This film is set during the Montgomery, Alabama bus boycott of the fifties, when African Americans refused to ride the cities public transportation due to its segregation laws. The story focuses on Goldberg’s character’s compliance with the boycott and how that strengthens the bond with her employer, played by Sissy Spacek.
5. GIRL, INTERRUPTED (1999)
Angelina Jolie won a Best Supporting Actress Oscar and caused a bit of a sensation in film circles with her dynamic portrayal of a sociopathic young woman confined to a mental institution. Goldberg plays the nurse who tends to Jolie and also the film’s star Winona Ryder, who suffers from borderline personality disorder. Goldberg is a strong, sympathetic and wise figure in the story, and her scene where she encourages Ryder not to become a perpetual inhabitant of the institution is quite strongly delivered.
4. SISTER ACT (1992)
Originally written as a vehicle for Bette Midler, Goldberg took the role when Midler dropped out of the film. Reports were that Goldberg initially didn’t think the film had turned out that well, so she was a bit shocked when the film became a hit. Goldberg plays the girlfriend of a mob hitman who goes into the witness protection program as a nun after she witnesses a murder. While in the convent she works with the convent’s choir. The film’s final moments featuring Goldberg directing the choir singing sixties’ girl group songs such as “I Will Follow Him” is feel good cinema at its best.
3. BOYS ON THE SIDE (1995)
Goldberg gave one of her most heartfelt performances in this story of three very different women who join together to drive across country. Goldberg plays a lesbian who platonically falls in love with the character played by Mary-Louise Parker and becomes her caretaker as she begins to suffer from a fatal illness. The dynamic between Parker and Goldberg is quite touching and Goldberg is wonderfully subtle in the film.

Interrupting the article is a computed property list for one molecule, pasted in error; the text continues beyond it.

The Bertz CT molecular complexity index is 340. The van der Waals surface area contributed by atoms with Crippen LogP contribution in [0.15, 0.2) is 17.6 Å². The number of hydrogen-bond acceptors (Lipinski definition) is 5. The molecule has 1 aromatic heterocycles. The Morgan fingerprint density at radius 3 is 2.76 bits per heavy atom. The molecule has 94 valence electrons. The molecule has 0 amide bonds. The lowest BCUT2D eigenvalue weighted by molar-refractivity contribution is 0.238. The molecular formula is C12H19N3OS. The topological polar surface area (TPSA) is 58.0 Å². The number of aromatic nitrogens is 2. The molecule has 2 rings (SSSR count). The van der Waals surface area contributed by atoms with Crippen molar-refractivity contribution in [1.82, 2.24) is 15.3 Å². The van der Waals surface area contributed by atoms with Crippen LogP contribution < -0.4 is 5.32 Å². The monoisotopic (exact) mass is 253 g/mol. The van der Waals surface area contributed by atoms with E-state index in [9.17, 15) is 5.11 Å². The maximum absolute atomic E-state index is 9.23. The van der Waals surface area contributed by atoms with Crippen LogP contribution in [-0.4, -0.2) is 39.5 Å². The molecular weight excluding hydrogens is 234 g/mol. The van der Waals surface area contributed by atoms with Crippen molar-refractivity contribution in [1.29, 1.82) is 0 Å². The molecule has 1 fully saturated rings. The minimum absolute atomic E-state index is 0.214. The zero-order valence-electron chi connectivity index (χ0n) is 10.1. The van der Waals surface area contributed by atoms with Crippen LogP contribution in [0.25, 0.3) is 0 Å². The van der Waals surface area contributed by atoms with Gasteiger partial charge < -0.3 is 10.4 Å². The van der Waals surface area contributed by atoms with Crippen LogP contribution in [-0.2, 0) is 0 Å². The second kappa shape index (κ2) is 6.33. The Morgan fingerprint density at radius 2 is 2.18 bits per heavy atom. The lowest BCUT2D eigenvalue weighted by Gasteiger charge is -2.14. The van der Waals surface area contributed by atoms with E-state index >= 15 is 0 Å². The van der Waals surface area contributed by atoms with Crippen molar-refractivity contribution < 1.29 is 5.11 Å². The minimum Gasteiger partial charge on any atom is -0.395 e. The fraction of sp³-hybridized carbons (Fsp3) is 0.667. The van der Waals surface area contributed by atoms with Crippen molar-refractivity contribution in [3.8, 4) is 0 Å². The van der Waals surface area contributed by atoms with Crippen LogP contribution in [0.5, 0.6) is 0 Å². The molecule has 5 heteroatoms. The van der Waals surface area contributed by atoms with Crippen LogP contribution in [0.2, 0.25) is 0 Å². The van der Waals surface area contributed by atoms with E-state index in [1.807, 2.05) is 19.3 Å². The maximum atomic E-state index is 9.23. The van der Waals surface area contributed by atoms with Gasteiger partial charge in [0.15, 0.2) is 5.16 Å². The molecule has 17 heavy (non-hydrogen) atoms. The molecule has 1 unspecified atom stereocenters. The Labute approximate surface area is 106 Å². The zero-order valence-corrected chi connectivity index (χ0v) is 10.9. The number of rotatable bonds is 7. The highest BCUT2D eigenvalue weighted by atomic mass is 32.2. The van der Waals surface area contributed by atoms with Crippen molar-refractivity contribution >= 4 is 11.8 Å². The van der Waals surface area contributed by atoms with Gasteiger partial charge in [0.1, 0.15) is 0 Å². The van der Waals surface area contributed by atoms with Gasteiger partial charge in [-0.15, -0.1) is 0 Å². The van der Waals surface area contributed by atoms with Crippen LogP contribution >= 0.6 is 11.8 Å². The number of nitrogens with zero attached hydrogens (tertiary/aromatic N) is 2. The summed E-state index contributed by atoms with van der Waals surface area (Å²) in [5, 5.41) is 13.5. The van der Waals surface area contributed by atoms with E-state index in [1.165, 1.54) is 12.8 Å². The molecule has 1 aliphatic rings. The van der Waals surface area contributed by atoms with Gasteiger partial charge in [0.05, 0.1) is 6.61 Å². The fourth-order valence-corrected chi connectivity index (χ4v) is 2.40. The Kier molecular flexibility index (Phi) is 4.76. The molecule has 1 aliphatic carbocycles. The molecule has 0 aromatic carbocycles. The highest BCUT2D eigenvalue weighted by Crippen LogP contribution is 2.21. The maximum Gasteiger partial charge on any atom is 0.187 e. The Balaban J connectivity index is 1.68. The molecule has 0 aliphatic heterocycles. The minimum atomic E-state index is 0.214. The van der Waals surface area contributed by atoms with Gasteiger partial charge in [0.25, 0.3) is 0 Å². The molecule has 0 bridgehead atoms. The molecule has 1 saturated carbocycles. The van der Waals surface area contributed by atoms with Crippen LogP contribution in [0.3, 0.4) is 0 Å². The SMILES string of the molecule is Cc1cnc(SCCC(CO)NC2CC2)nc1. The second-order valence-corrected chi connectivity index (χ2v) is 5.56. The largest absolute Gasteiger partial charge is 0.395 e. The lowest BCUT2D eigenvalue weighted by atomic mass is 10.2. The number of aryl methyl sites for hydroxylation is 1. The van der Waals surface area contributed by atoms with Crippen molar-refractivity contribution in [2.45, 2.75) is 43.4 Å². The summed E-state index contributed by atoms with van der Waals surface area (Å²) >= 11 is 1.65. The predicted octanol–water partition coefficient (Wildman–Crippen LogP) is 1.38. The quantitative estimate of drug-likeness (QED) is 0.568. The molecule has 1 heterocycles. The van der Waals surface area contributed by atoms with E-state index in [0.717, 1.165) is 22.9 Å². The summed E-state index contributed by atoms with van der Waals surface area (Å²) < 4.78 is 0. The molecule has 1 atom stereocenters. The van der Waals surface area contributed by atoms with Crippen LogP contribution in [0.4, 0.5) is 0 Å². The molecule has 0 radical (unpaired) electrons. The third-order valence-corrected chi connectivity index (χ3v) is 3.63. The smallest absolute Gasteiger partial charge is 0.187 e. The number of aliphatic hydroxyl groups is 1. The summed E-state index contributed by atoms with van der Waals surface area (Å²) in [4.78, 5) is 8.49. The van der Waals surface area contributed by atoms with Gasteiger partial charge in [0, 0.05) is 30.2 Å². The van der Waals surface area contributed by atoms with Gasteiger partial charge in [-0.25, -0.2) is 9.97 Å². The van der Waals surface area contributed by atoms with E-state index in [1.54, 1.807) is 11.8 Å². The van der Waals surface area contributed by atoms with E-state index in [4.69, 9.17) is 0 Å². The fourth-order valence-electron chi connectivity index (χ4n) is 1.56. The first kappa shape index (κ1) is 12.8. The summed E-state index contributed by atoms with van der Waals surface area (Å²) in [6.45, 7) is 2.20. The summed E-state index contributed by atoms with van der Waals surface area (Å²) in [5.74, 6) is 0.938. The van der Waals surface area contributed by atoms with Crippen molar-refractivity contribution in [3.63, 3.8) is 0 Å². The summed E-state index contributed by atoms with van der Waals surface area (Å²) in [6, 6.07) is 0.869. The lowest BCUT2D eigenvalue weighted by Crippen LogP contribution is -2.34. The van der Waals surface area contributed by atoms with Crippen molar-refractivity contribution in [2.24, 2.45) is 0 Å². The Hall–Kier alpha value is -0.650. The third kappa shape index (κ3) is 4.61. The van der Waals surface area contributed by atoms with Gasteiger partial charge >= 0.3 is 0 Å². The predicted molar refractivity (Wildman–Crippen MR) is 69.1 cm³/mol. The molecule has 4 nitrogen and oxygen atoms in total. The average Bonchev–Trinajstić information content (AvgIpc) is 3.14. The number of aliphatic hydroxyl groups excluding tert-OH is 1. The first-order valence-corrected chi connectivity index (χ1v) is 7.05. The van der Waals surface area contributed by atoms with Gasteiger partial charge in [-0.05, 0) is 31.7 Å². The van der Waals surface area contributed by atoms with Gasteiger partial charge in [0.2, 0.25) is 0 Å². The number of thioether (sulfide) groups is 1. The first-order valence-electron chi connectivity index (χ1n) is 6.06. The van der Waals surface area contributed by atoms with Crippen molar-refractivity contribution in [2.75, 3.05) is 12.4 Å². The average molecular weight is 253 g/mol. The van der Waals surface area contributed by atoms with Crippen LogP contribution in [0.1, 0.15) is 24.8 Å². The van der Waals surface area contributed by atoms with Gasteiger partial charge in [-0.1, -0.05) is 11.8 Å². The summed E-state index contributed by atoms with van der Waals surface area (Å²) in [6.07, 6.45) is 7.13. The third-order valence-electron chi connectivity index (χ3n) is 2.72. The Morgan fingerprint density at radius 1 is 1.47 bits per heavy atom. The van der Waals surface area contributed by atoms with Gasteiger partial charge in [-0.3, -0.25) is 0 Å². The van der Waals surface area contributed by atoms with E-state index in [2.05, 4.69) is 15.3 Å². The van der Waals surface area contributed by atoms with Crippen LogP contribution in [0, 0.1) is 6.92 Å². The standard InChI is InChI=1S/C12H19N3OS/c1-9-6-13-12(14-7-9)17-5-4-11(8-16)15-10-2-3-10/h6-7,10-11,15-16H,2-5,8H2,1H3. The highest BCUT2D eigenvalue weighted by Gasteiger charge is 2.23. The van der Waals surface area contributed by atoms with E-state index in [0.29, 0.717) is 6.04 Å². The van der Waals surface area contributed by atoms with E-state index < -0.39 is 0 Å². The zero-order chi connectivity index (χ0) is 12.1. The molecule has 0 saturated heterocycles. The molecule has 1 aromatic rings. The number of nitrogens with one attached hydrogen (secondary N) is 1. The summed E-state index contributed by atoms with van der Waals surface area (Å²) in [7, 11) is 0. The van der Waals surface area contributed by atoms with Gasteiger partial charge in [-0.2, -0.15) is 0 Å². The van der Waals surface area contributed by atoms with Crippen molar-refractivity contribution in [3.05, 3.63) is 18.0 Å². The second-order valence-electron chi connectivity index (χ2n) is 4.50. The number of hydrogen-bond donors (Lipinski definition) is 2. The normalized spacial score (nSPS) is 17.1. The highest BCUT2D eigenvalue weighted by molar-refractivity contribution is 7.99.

2. GHOST (1990)
Goldberg became the second African American woman to win an Oscar when she took the Best Supporting Actress prize for this film. It had been over fifty years since Hattie McDaniel became the first for “Gone with the Wind” in 1939. Goldberg was only five years into her film career at this point but things had become rocky for the actress after a series of flops. The studio didn’t want her for the role but as Goldberg is always quick to point out, Patrick Swayze insisted she get the part.
1. THE COLOR PURPLE (1985)
Goldberg was given the lead in “The Color Purple” after her one woman show on Broadway became a surprise hit. Spielberg took a huge chance casting the unknown actress as the center of his film but the gamble paid off. Possible controversy over having a white director tell the story caused Oscar voters to avoid the film in their final balloting. Despite 11 Oscar nominations overall, Spielberg was not nominated for Best Director. The various controversies made the Academy go for a safer choice for Best Actress too, and they awarded Geraldine Page for “The Trip to Bountiful” since she had suffered seven prior loses.